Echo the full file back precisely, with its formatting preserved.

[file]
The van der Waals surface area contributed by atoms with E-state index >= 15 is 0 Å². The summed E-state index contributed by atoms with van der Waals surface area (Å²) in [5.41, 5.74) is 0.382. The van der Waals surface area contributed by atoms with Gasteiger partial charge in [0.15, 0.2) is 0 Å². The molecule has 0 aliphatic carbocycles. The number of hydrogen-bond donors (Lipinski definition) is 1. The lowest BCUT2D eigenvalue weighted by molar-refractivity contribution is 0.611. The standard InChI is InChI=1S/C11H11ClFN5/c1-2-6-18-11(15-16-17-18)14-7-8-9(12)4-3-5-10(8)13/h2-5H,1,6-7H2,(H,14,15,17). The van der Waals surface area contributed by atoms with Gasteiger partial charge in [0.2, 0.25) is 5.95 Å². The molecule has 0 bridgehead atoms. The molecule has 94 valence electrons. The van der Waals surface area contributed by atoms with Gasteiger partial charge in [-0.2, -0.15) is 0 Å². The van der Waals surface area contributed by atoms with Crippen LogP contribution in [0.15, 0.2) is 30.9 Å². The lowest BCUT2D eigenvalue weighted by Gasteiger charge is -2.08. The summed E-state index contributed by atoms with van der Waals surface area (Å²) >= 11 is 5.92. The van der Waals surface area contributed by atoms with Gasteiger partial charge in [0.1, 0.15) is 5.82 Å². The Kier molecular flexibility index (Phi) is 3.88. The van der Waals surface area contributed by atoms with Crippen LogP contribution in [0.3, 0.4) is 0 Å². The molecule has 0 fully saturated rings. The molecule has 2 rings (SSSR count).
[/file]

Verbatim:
The van der Waals surface area contributed by atoms with E-state index >= 15 is 0 Å². The summed E-state index contributed by atoms with van der Waals surface area (Å²) in [5.41, 5.74) is 0.382. The van der Waals surface area contributed by atoms with Gasteiger partial charge in [0.15, 0.2) is 0 Å². The molecule has 0 aliphatic carbocycles. The number of hydrogen-bond donors (Lipinski definition) is 1. The lowest BCUT2D eigenvalue weighted by molar-refractivity contribution is 0.611. The standard InChI is InChI=1S/C11H11ClFN5/c1-2-6-18-11(15-16-17-18)14-7-8-9(12)4-3-5-10(8)13/h2-5H,1,6-7H2,(H,14,15,17). The van der Waals surface area contributed by atoms with Gasteiger partial charge in [0.2, 0.25) is 5.95 Å². The molecule has 0 bridgehead atoms. The molecule has 94 valence electrons. The van der Waals surface area contributed by atoms with Gasteiger partial charge in [-0.2, -0.15) is 0 Å². The van der Waals surface area contributed by atoms with Crippen LogP contribution in [0.15, 0.2) is 30.9 Å². The lowest BCUT2D eigenvalue weighted by Gasteiger charge is -2.08. The summed E-state index contributed by atoms with van der Waals surface area (Å²) >= 11 is 5.92. The van der Waals surface area contributed by atoms with Gasteiger partial charge in [0.1, 0.15) is 5.82 Å². The Kier molecular flexibility index (Phi) is 3.88. The van der Waals surface area contributed by atoms with Crippen LogP contribution in [0.3, 0.4) is 0 Å². The molecule has 0 fully saturated rings. The molecule has 2 rings (SSSR count).